Cut along both sides of the bias square. You have your first 1/4 block cut!! Move the ruler down the strip and align it as shown. Your next two cuts will cut you TWO 1/4 blocks! Again, make sure that the top of your ruler does not extend into the seam allowance. Line the diagonal line up along the seam line between the squares, make sure your ruler intersects right at the junction between the seams at the bottom of the triangle..

Continue down the length of your tube until all triagles are cut. Of course, longer tubes will give you more triangles, but shorter tubes will give you more variety if they are from different fabrics!

I got all these different 1/4 blocks from one tube-set!:

The more different tube sets you make, the more variety in your quilt. I made 4 different tube sets before I started assembling the blocks to make sure I had enough variety and could avoid sewing the same fabrics next to eachother.

You will notice that the outside edges of the block are on the bias. With a design like this, bias edges have to be SOMEWHERE, and who wants to cut all these scraps into bias strips so that the straight is on the OUTSIDE?!? Just handle them carefully. You will find that the bias edges help to ease the seams together so that points meet crisply. You can also use spray starch on your strips when you iron the tube before cutting into 1/4 blocks. This is a SCRAP quilt, remember?? This is the fastest way to use up these strips...

Step #7: Assemble the blocks! The blocks should be laid out like this:

When the blocks are sewn together....They will form pinwheels as a secondary design where the corners of the blocks come together. Look at the quilt at the top of the page again..can you find the hidden pinwheels?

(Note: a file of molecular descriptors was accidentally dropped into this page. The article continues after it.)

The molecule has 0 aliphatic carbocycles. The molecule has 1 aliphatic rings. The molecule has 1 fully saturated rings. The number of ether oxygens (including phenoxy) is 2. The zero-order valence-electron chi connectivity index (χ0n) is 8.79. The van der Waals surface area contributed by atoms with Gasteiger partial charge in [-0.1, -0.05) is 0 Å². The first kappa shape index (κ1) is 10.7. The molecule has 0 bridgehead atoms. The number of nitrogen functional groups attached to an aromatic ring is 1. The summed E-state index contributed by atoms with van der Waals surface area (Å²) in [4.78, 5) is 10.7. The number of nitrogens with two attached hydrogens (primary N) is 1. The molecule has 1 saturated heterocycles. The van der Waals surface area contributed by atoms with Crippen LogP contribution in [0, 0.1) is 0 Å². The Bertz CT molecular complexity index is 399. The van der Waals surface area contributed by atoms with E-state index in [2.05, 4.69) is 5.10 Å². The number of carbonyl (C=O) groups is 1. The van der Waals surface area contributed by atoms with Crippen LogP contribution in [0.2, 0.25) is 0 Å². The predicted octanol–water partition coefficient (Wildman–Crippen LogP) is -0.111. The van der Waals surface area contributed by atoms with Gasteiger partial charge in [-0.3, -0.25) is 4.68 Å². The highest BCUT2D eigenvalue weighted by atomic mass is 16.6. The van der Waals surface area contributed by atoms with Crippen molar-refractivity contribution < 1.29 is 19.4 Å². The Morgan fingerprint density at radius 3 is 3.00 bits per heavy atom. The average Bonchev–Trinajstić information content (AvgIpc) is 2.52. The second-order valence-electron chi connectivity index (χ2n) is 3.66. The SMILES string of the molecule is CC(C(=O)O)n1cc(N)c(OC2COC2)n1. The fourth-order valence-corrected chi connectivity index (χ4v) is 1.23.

I made 36 blocks for the quilt above. I cut a 1 1/2" inner border, and added a 5" cut outer border. This quilt measures 55"X55". The individual block size is 7 1/4".

Additional hints:

When working with bias edges ESPECIALLY..it is important that borders be applied correctly.

1. Measure the length of the quilt top..top to bottom.. through the center. Cut 2 side border strips to this
measurement, piecing strips if necessary. Mark the center point of each long side of the quilt top and the
center of the border strips with pins.

2. Pin the border to the quilt top, matching center marks and easing as necessary. Stitch in place, press
seams toward borders.

3. Measure the width of the quilt top through the center, this measurement will include the border just
added. Cut the top and bottom borders to this measurement, piecing strips as necessary.

4. Mark the center of the quilt top and bottom edge and the center of the borders with pins. Pin borders
to quilt, sew and press, as in step 2.

Problem: The quilt top is slightly longer than the border.
Solution: Sew with the quilt top on the bottom, when you put it through the sewing machine. Your sewing
machine’s feed dogs will help resolve the problem by easing in the excess fabric.

*If the border is longer, sew the border on with the border fabric next to feed dogs underneath the quilt.